Problems in my brand new System76 Oryx Pro laptop

Important Note

I'm enjoying using a Linux laptop after years of development on the Macbook, and this post is more a list of issues I personally faced on moving to Linux after 7 years of development on the Macbook. I'd written a similar thing when I'd moved to the Macbook for the first time. Hopefully, this will help someone else moving to this particular laptop. This is not a "look, linux sux" post. The Oryx Pro is a great machine, and is a far better experience than the overall Linux experience I remember from 2012.

Emacs is unusable due to constant movement of the cursor.

  • The cursor constantly moves to the end of the first line on screen for no apparent reason.
    • I'm convinced the reason that the cursor moves to the end of the first line on screen has to do with the position of the mouse-pointer. I confirmed this by changing ‘mouse-avoidance-mode' to ‘animate' (from ‘banish'). This stops the pointer from being moved to the top right corner on key press in Emacs. Now, the cursor does not move to the end of the first line like it used to, but to some other random place (wherever the mouse pointer happened to be last)
  • Repeatedly performing certain key-bindings (like C-n) causes a buffer menu to pop up. I have no idea why this happens and how to reproduce it / stop it.
    • Once the menu shows up, repeatedly pressing the same key-binding causes it to go away after some time. (This may be true only of C-n, which is what triggers this for me the most.)
  • Update : Both problems above are due to the awkward placing of the touchpad on the System 76 laptops. This touchpad is sensitive and registers "ghost clicks" during typing. I confirmed this by disabling my touchpad. The problem went away. This is an acceptable workaround for me as I don't need the mouse when I'm in Emacs (and disabling/enabling the touchpad is straightforward using xinput)
    • xinput list will list all the available input devices. Look for your touchpad and note the id of the device.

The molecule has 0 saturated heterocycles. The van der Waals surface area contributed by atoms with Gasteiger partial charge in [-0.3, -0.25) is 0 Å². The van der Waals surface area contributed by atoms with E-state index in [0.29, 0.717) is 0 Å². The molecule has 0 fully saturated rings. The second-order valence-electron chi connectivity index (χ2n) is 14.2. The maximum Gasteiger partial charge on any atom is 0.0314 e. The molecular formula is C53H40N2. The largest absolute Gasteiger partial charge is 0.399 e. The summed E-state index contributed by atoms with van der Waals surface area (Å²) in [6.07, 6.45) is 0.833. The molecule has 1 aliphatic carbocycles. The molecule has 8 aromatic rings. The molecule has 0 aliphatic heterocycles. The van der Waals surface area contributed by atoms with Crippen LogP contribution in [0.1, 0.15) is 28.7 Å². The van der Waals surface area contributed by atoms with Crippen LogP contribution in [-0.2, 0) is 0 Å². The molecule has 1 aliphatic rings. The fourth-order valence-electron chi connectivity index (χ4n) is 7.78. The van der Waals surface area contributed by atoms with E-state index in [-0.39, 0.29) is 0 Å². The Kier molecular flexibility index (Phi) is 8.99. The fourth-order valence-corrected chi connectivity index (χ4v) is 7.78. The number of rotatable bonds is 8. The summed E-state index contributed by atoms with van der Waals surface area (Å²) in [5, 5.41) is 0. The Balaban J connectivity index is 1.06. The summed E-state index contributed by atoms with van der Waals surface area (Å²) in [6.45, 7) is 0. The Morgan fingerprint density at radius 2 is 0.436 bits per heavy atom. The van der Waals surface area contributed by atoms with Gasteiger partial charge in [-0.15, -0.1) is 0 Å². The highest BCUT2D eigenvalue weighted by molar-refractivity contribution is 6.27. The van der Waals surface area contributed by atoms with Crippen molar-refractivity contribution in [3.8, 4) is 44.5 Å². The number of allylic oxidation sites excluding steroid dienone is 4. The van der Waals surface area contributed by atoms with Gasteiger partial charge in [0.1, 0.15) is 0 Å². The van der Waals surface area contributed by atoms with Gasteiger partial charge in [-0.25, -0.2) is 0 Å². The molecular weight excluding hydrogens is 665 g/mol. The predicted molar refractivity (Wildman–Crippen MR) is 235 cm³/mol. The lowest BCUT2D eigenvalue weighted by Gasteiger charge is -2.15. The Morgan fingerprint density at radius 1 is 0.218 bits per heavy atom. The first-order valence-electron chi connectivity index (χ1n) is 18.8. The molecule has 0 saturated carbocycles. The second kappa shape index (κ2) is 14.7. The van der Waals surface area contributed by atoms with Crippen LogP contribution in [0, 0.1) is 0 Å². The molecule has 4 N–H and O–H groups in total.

• xinput disable <id> will disable the device.
    • xinput enable <id> will enable the device.

The space key is weird.

  • More than any other key on the laptop, the space key needs a solid thump for it to register. This is especially irritating when typing out passphrases, since there is no visible feedback.
  • Update : Over time, I've gotten used to this and no longer need to worry about whether my keypress has registered or not.

Power management and suspend.

No "just works" for Suspend.

  • Years of using the Mac have trained me to just shut the laptop lid when I'm done working. However, with Oryx, there is no predictable way to tell whether the battery will continue to be drained or not once the lid is down. I've left a fully charged laptop, come back to it 4 hours later to find that it was completely drained (to the point that it does not start unless you plug it into a power source). I have no clue why this happens.
    • Update : Apparently this is famous in the world of System76 as the 'suspend black screen of death' bug. :( These are the kind of things due to which 'year of the Linux desktop' is a broken promise.
  • Update 2 : Suspend works okayish, it just drains the battery faster than I would have expected. I guess I'll have to learn to live with this (but it seriously hampers the use of this laptop as a carry-around device, which is something I'm grumpy about).
  • Update 3 : Prolonged use of this laptop really makes me appreciate the incredible power management of the Macbook. I love Oryx as a development environment, but the Macbook's power management is in a whole different class.

The Power button is weird.

I've gotten into the habit of shutting down my laptop when I'm unsure about battery and want to definitely conserve it (example when I'm traveling). There is no immediate feedback on pressing the power button. Due to this, it's hard to know if the keypress has registered or not. This is a small gripe in the big picture, but it gets annoying fast.

Published On: Fri, 31 May 2019.